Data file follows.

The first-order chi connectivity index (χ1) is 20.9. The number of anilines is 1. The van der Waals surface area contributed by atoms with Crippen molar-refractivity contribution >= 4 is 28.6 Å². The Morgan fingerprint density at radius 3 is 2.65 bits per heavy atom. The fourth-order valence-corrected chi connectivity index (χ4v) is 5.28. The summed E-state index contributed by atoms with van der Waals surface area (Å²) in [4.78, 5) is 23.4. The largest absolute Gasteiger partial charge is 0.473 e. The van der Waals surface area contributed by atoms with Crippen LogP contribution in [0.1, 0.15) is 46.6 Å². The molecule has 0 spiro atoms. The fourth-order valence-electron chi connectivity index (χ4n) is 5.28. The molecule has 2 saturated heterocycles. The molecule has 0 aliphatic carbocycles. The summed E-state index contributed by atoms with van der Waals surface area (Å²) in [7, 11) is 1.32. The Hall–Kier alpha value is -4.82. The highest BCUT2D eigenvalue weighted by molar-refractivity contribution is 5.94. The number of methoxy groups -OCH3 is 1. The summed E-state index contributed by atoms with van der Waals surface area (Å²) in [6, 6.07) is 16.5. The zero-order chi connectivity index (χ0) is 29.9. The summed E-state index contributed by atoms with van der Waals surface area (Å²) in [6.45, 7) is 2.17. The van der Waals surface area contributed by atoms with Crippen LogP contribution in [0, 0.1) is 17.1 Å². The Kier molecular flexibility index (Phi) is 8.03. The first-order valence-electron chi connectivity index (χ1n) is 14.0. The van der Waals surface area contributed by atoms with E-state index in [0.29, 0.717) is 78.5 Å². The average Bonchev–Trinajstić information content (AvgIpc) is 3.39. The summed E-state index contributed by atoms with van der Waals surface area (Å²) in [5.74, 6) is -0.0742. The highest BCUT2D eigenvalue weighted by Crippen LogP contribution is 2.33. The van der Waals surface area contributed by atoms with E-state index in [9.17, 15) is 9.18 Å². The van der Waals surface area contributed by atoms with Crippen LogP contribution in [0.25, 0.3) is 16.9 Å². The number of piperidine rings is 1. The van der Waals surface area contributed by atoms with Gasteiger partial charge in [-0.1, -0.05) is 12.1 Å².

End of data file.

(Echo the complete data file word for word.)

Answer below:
The first-order chi connectivity index (χ1) is 20.9. The number of anilines is 1. The van der Waals surface area contributed by atoms with Crippen molar-refractivity contribution >= 4 is 28.6 Å². The Morgan fingerprint density at radius 3 is 2.65 bits per heavy atom. The fourth-order valence-corrected chi connectivity index (χ4v) is 5.28. The summed E-state index contributed by atoms with van der Waals surface area (Å²) in [4.78, 5) is 23.4. The largest absolute Gasteiger partial charge is 0.473 e. The van der Waals surface area contributed by atoms with Crippen LogP contribution in [0.1, 0.15) is 46.6 Å². The molecule has 0 spiro atoms. The fourth-order valence-electron chi connectivity index (χ4n) is 5.28. The molecule has 2 saturated heterocycles. The molecule has 0 aliphatic carbocycles. The summed E-state index contributed by atoms with van der Waals surface area (Å²) in [7, 11) is 1.32. The Hall–Kier alpha value is -4.82. The highest BCUT2D eigenvalue weighted by molar-refractivity contribution is 5.94. The number of methoxy groups -OCH3 is 1. The summed E-state index contributed by atoms with van der Waals surface area (Å²) in [6, 6.07) is 16.5. The zero-order chi connectivity index (χ0) is 29.9. The summed E-state index contributed by atoms with van der Waals surface area (Å²) in [6.45, 7) is 2.17. The van der Waals surface area contributed by atoms with Crippen LogP contribution in [0, 0.1) is 17.1 Å². The Kier molecular flexibility index (Phi) is 8.03. The first-order valence-electron chi connectivity index (χ1n) is 14.0. The van der Waals surface area contributed by atoms with E-state index in [0.29, 0.717) is 78.5 Å². The average Bonchev–Trinajstić information content (AvgIpc) is 3.39. The summed E-state index contributed by atoms with van der Waals surface area (Å²) in [5.74, 6) is -0.0742. The highest BCUT2D eigenvalue weighted by Crippen LogP contribution is 2.33. The van der Waals surface area contributed by atoms with E-state index in [9.17, 15) is 9.18 Å². The van der Waals surface area contributed by atoms with Crippen LogP contribution in [0.25, 0.3) is 16.9 Å². The number of piperidine rings is 1. The van der Waals surface area contributed by atoms with Gasteiger partial charge in [-0.1, -0.05) is 12.1 Å².